Books to Read While the Algae Grow in Your Fur, November 2021
conservation notice: I have no taste, and no qualifications to opine
about how to conduct either social science, or the German Social Democratic Party at the end of the 19th century.
- Eduard Bernstein, The Preconditions of Socialism (1899; trans. and ed. Henry Tudor)
- The original revisionist. Here are some of Bernstein's more important and
representative heresies, from the viewpoint of orthodox, Second International
Marxism: the dialectic
is unhelpful and not actually essential to Marx and Engels's best work; the
number of people who own capital is growing, not shrinking; class structure is
not simplifying to a stark opposition of capitalists and proletarians; workers
are not being increasingly immiserated; formal democracy is essential; it turns
out that in even partially-democratic states, organized political action can do
a lot to improve worker's lives, without waiting for the revolution; the state
couldn't just take over running the economy successfully; etc., etc. As should
be obvious from my tone, I find a lot of these ideas extremely congenial,
though Bernstein was, it must be said, rather more sanguine about colonialism,
and especially about European nationalism, than looks wise in retrospect.
(Since, 15 years after this book, he was opposing World War I in the Reichstag,
I wonder if he ever explicitly admitted errors on those points.) A dedicated
proponent of orthodoxy could, naturally, argue that while the prophecies
haven't been fulfilled yet, their hour will come round at
- This edition is the first un-abridged English translation, with helpful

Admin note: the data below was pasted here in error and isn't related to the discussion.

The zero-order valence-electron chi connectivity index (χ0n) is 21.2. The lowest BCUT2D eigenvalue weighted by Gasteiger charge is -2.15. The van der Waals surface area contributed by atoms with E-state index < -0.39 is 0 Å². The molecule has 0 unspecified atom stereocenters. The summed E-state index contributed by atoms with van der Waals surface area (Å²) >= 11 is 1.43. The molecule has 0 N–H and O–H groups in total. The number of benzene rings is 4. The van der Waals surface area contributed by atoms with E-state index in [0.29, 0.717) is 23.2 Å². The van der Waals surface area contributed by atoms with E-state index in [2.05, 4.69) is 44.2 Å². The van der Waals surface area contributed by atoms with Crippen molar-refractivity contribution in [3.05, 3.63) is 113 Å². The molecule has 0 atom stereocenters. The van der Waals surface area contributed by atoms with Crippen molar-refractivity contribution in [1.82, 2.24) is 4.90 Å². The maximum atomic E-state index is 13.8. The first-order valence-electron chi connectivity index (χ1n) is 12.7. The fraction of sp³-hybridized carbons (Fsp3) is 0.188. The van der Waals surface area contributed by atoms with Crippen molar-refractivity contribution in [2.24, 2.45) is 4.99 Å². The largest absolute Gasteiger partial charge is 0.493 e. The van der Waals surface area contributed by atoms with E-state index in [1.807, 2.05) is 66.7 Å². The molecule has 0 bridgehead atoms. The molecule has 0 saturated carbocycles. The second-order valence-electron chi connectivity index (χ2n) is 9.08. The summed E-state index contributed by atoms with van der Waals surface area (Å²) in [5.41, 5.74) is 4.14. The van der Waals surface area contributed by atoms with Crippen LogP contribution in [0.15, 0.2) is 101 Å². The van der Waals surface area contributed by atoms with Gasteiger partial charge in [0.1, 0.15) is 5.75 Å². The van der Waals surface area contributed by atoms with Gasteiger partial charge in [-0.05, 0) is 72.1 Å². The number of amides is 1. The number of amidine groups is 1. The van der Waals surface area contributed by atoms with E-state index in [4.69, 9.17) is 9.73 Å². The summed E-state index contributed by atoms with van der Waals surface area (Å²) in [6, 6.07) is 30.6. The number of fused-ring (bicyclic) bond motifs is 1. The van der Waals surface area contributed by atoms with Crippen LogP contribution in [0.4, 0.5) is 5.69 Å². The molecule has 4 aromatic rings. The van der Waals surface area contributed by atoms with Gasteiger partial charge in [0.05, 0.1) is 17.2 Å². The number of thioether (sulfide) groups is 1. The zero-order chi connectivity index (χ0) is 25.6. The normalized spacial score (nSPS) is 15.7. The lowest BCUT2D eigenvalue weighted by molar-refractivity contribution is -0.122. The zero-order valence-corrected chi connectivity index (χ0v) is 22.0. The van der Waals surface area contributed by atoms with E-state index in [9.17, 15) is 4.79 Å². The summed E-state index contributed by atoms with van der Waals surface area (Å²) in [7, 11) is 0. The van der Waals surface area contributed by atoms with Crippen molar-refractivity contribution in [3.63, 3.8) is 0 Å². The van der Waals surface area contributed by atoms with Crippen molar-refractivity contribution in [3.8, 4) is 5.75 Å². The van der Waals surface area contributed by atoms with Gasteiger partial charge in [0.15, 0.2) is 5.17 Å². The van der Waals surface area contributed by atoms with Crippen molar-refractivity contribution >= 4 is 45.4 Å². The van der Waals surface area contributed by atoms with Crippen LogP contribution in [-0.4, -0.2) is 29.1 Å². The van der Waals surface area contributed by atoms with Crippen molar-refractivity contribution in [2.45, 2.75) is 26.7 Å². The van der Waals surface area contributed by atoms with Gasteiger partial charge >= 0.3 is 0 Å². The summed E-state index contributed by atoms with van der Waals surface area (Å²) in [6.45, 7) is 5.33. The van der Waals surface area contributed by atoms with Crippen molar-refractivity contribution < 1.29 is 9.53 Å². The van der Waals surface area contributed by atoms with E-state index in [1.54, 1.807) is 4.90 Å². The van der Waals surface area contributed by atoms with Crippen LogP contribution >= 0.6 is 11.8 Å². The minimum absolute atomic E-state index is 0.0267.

footnotes explaining now-dated references, and giving full citations for his
quotations &c. (The first, seriously abridged, English translation is
online.) It says something about me that I found this an exciting read.
- Scott Ashworth, Christopher R. Berry and Ethan Bueno de Mesquita, Theory and Credibility: Integrating Theoretical and Empirical Social Science
- My remarks having passed the 900 word mark, they became a separate review.
- C. J. Cherryh, The Paladin
- Mind-candy fantasy, in a world of little magic, but a lot of superstition
and a lot of desire for vengeance. Not
best, but I wanted a comfort re-read and this delivered.
- Candice Fox, Hades
- Mind candy thriller. What if (I refuse to regard this as a
spoiler) Dexter, but the serial killer who hunts killers was a
Sydney homicide detective? (I haven't bothered to go check the
publication dates to see if that actually explains it, or it's just convergent
evolution in the space of psycho-killer mysteries.) OK but left me without any
desire to continue the series.
- Lee Goldberg, Gated Prey
- Extremely fluffy mind-candy mystery. (Previously.)
Books to Read While the Algae Grow in Your Fur;
Pleasures of Detection, Portraits of Crime;
Commit a Social Science;
Constant Conjunction Necessary Connexion;
The Progressive Forces
Posted at November 30, 2021 23:59 | permanent link